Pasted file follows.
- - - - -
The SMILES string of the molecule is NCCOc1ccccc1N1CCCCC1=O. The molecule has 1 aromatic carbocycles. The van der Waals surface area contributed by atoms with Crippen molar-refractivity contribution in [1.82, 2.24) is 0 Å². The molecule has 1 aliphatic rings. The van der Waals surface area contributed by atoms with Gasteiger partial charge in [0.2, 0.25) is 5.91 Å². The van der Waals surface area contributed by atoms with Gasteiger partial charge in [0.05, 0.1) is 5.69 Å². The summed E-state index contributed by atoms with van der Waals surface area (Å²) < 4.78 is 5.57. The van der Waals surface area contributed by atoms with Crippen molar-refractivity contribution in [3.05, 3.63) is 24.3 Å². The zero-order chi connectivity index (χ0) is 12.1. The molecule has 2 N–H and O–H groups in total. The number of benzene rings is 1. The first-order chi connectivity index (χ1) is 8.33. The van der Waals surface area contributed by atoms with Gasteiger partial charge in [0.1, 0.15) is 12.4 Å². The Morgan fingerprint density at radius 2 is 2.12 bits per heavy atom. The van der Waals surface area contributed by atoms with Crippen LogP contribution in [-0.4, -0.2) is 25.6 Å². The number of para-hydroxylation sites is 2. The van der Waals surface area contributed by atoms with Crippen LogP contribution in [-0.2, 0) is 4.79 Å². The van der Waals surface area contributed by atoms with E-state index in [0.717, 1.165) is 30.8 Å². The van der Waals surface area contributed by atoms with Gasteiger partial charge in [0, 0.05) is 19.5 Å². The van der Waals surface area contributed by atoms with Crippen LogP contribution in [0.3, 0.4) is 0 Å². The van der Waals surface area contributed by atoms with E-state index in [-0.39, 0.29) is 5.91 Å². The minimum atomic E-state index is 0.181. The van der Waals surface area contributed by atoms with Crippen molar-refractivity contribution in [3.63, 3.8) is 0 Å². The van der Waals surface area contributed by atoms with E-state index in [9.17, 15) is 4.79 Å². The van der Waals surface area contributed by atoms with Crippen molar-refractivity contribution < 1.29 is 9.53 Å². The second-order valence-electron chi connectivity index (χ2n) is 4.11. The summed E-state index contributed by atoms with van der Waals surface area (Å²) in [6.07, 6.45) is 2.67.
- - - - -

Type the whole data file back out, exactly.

The SMILES string of the molecule is NCCOc1ccccc1N1CCCCC1=O. The molecule has 1 aromatic carbocycles. The van der Waals surface area contributed by atoms with Crippen molar-refractivity contribution in [1.82, 2.24) is 0 Å². The molecule has 1 aliphatic rings. The van der Waals surface area contributed by atoms with Gasteiger partial charge in [0.2, 0.25) is 5.91 Å². The van der Waals surface area contributed by atoms with Gasteiger partial charge in [0.05, 0.1) is 5.69 Å². The summed E-state index contributed by atoms with van der Waals surface area (Å²) < 4.78 is 5.57. The van der Waals surface area contributed by atoms with Crippen molar-refractivity contribution in [3.05, 3.63) is 24.3 Å². The zero-order chi connectivity index (χ0) is 12.1. The molecule has 2 N–H and O–H groups in total. The number of benzene rings is 1. The first-order chi connectivity index (χ1) is 8.33. The van der Waals surface area contributed by atoms with Gasteiger partial charge in [0.1, 0.15) is 12.4 Å². The Morgan fingerprint density at radius 2 is 2.12 bits per heavy atom. The van der Waals surface area contributed by atoms with Crippen LogP contribution in [-0.4, -0.2) is 25.6 Å². The number of para-hydroxylation sites is 2. The van der Waals surface area contributed by atoms with Crippen LogP contribution in [-0.2, 0) is 4.79 Å². The van der Waals surface area contributed by atoms with E-state index in [0.717, 1.165) is 30.8 Å². The van der Waals surface area contributed by atoms with Gasteiger partial charge in [0, 0.05) is 19.5 Å². The van der Waals surface area contributed by atoms with Crippen LogP contribution in [0.3, 0.4) is 0 Å². The van der Waals surface area contributed by atoms with E-state index in [-0.39, 0.29) is 5.91 Å². The minimum atomic E-state index is 0.181. The van der Waals surface area contributed by atoms with Crippen molar-refractivity contribution in [3.63, 3.8) is 0 Å². The van der Waals surface area contributed by atoms with E-state index in [9.17, 15) is 4.79 Å². The van der Waals surface area contributed by atoms with Crippen molar-refractivity contribution < 1.29 is 9.53 Å². The second-order valence-electron chi connectivity index (χ2n) is 4.11. The summed E-state index contributed by atoms with van der Waals surface area (Å²) in [6.07, 6.45) is 2.67.